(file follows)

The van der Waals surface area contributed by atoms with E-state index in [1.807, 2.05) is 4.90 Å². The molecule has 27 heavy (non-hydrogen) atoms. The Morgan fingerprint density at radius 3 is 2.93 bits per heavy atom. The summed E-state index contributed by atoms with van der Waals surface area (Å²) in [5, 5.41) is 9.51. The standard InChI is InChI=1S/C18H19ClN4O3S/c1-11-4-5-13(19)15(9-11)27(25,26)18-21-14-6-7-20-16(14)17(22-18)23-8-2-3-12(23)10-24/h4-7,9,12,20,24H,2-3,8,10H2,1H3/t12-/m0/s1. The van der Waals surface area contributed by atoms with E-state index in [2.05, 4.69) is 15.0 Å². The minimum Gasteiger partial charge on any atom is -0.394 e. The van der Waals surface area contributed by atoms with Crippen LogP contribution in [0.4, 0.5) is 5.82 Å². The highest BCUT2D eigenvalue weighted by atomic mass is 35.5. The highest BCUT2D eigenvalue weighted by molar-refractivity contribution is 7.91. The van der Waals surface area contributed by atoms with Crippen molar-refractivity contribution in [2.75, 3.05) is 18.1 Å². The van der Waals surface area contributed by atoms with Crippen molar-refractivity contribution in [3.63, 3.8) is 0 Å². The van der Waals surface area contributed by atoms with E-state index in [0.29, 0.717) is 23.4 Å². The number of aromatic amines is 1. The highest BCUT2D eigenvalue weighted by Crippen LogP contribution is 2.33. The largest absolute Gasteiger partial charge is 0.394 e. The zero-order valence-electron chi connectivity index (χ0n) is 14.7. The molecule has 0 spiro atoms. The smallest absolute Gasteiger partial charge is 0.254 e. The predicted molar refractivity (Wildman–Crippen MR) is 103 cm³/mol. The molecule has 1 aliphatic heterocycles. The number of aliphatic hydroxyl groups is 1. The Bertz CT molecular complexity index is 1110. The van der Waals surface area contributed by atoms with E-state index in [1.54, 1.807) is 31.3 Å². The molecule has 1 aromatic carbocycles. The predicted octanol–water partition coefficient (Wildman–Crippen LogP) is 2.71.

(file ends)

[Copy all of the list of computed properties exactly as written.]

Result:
The van der Waals surface area contributed by atoms with E-state index in [1.807, 2.05) is 4.90 Å². The molecule has 27 heavy (non-hydrogen) atoms. The Morgan fingerprint density at radius 3 is 2.93 bits per heavy atom. The summed E-state index contributed by atoms with van der Waals surface area (Å²) in [5, 5.41) is 9.51. The standard InChI is InChI=1S/C18H19ClN4O3S/c1-11-4-5-13(19)15(9-11)27(25,26)18-21-14-6-7-20-16(14)17(22-18)23-8-2-3-12(23)10-24/h4-7,9,12,20,24H,2-3,8,10H2,1H3/t12-/m0/s1. The van der Waals surface area contributed by atoms with E-state index in [2.05, 4.69) is 15.0 Å². The minimum Gasteiger partial charge on any atom is -0.394 e. The van der Waals surface area contributed by atoms with Crippen LogP contribution in [0.4, 0.5) is 5.82 Å². The highest BCUT2D eigenvalue weighted by atomic mass is 35.5. The highest BCUT2D eigenvalue weighted by molar-refractivity contribution is 7.91. The van der Waals surface area contributed by atoms with Crippen molar-refractivity contribution in [2.75, 3.05) is 18.1 Å². The van der Waals surface area contributed by atoms with Crippen molar-refractivity contribution in [3.63, 3.8) is 0 Å². The van der Waals surface area contributed by atoms with E-state index in [0.29, 0.717) is 23.4 Å². The number of aromatic amines is 1. The highest BCUT2D eigenvalue weighted by Crippen LogP contribution is 2.33. The largest absolute Gasteiger partial charge is 0.394 e. The zero-order valence-electron chi connectivity index (χ0n) is 14.7. The molecule has 0 spiro atoms. The smallest absolute Gasteiger partial charge is 0.254 e. The predicted molar refractivity (Wildman–Crippen MR) is 103 cm³/mol. The molecule has 1 aliphatic heterocycles. The number of aliphatic hydroxyl groups is 1. The Bertz CT molecular complexity index is 1110. The van der Waals surface area contributed by atoms with E-state index in [1.54, 1.807) is 31.3 Å². The molecule has 1 aromatic carbocycles. The predicted octanol–water partition coefficient (Wildman–Crippen LogP) is 2.71.